has said it will respond to the observations soon. “Sun Pharma
intends to implement promptly any corrective actions and improvements that may be necessary and remains committed to following the highest levels of quality and 24x7 cGMP compliance at all its manufacturing sites globally,” a spokesperson said. Pharma companies
are provided with a window of 15 days to respond to such observations. Based on the responses, Sun Pharma's Halol facility may bag either of the statuses such as no action indicated, voluntary action indicated or official action indicated.
The inspection at Halol began on June 3 and went on for at least a week, according to industry sources. Though a routine inspection, the development had caused flutters among investors and analysts given Halol’s significance as Sun Pharma’s key unit that supplies products to the US. The unit contributes as much as 10-15 per cent to the company’s US sales, despite a challenging regulatory history.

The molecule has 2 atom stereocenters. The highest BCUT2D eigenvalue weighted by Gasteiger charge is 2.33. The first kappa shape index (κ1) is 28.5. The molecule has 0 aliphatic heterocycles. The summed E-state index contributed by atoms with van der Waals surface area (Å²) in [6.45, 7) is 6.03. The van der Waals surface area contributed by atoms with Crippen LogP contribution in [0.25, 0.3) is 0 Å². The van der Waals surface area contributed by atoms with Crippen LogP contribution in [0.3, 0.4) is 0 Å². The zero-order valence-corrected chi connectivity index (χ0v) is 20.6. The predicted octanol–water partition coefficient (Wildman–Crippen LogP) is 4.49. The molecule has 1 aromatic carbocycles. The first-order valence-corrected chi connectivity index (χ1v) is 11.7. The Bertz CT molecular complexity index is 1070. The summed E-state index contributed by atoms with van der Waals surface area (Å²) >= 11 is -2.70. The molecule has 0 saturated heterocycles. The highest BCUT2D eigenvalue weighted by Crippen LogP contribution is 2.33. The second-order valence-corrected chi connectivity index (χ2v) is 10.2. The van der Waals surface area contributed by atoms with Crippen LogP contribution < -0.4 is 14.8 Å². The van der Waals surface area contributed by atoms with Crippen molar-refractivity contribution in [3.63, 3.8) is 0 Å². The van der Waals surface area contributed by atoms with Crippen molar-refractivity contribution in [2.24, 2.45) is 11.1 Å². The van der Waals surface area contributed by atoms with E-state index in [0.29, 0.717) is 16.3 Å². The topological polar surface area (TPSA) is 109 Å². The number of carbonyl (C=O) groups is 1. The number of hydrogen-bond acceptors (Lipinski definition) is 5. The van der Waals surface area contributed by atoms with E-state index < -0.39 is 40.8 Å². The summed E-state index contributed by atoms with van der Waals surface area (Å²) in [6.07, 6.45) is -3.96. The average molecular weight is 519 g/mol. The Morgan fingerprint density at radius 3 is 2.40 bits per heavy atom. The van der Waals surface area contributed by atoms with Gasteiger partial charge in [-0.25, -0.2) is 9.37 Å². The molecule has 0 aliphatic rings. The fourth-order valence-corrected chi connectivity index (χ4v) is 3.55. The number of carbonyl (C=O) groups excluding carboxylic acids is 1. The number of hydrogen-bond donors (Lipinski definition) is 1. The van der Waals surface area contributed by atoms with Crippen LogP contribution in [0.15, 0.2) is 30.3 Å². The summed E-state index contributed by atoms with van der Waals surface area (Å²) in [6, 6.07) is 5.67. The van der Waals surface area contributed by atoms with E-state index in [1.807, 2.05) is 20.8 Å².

Analysts believe the inspection was probably part of a pre-product approval. “It seems some products are up for approval. However, while it was a longer inspection, it has resulted in mostly routine observations which explain why the stock is up," an analyst said on the condition of anonymity.
Last year, the facility had seen two inspections with the first resulting in a status upgrade from OAI to VAI, which meant the drug major would undertake necessary remediation and communicate the same to USFDA. Later in August, following its responses to six observations, the Halol facility had received an NAI status from the regulator, allowing Sun Pharma
to continue manufacturing.